State spending the only factor supporting economy

State spending the only factor supporting economy

Zero foreign tourists and record job losses will make for grim Q2 numbers

Airline staff members walk through the empty Don Mueang airport on May 26. Thailand officially recorded no foreign tourist arrivals in April, a figure that will be matched in May as the country remains closed to international flights. (Photo by Pattarapong Chatpattarasill)
Airline staff members walk through the empty Don Mueang airport on May 26. Thailand officially recorded no foreign tourist arrivals in April, a figure that will be matched in May as the country remains closed to international flights. (Photo by Pattarapong Chatpattarasill)

The economy got off to a grim start in the first month of the second quarter, with several key indicators the worst on record and state spending the only supporting factor, says a senior central bank official.

With an inbound travel ban in place to contain the coronavirus outbreak, no foreign tourists arrived in April, compared with 3.2 million in the same month last year, said Don Nakornthab, the senior director for economics and policy at the Bank of Thailand.

In the first four months of the year, there were 6.69 million international arrivals, a decrease of 52.2% from a year earlier. Most of those arrivals were in January and February. 

With the inbound flight ban in effect until June 30, two more months of zero arrivals in May and June mean more pain for tourism-related businesses, especially hotels, restaurants and passenger transport.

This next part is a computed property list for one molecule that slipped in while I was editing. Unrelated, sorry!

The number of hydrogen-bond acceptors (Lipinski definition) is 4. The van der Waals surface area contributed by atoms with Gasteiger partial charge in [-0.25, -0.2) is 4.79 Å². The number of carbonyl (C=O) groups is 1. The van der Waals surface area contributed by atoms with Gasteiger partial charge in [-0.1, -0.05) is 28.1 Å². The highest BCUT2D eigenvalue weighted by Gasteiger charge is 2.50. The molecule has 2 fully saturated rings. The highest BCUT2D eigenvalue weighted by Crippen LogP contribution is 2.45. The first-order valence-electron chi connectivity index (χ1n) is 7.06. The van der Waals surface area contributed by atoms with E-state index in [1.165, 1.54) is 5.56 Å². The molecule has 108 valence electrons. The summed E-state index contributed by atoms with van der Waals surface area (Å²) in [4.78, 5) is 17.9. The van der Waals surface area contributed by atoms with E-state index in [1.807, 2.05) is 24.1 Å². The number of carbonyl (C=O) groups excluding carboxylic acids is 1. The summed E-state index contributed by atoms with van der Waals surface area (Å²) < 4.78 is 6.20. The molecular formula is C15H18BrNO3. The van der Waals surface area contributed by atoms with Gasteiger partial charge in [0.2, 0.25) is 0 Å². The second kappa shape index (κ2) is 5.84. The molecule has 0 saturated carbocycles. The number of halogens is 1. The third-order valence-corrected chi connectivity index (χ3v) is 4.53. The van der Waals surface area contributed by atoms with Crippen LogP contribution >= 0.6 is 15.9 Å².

Meanwhile, the value of merchandise exports in April contracted by 3.3% over the same period last year. Stripping out the historical value of shipped gold, export value was down 15.9% due to the sharp decline in demand worldwide.

Exports of automobiles and parts slid 49% in April to a record low.

“Thailand’s export contraction is expected to deepen over the next one or two months, crippled by tepid global demand because of the outbreak,” said Mr Don.

Given that import value slumped 17% year-on-year in April, the current account turned to a deficit of US$700,000. However, the country still recorded a current account surplus of $8.9 billion for the four months to April.

Private consumption dipped 15.1% year-on-year, marking a record low. The contraction is seen across spending categories resulting from rising unemployment, lower income and weak consumer confidence, coupled with the postponement of the Songkran festival and lockdown measures.

In April, the consumer confidence and business sentiment indices also recorded all-time lows.

With the government’s 5,000-baht monthly handout to those who lost jobs due to the pandemic, domestic consumption is expected to improve a bit in May, but will still be lower than in May 2019.

The labour market is particularly worrisome as the number of jobless and lay-off claims spiked for those under Section 33  of the Social Security Fund, Mr Don said.

The number of companies registering for temporary business suspension under Section 75 of the Labour Protection Act increased dramatically to 2,406 in April from 445 the previous month, while employees filing under the section surged to 465,218 from 96,264.

Under Section 75 of the Labour Protection Act, an employer is entitled to temporarily cease operations, during which time it must pay employees at least 75% of their regular working-day wages. The government’s easing of the lockdown should help improve the jobless rate going forward.

“Several key economic data contracted to record-low levels in April because of the pandemic. However, government spending was the only one factor supporting the economy,” said Mr Don.

The only thing keeping the economy afloat at the moment is state spending.

Public expenditure excluding transfers continued to expand 28.9% in April from the same period last year. Current expenditure expanded from purchases of goods and services.


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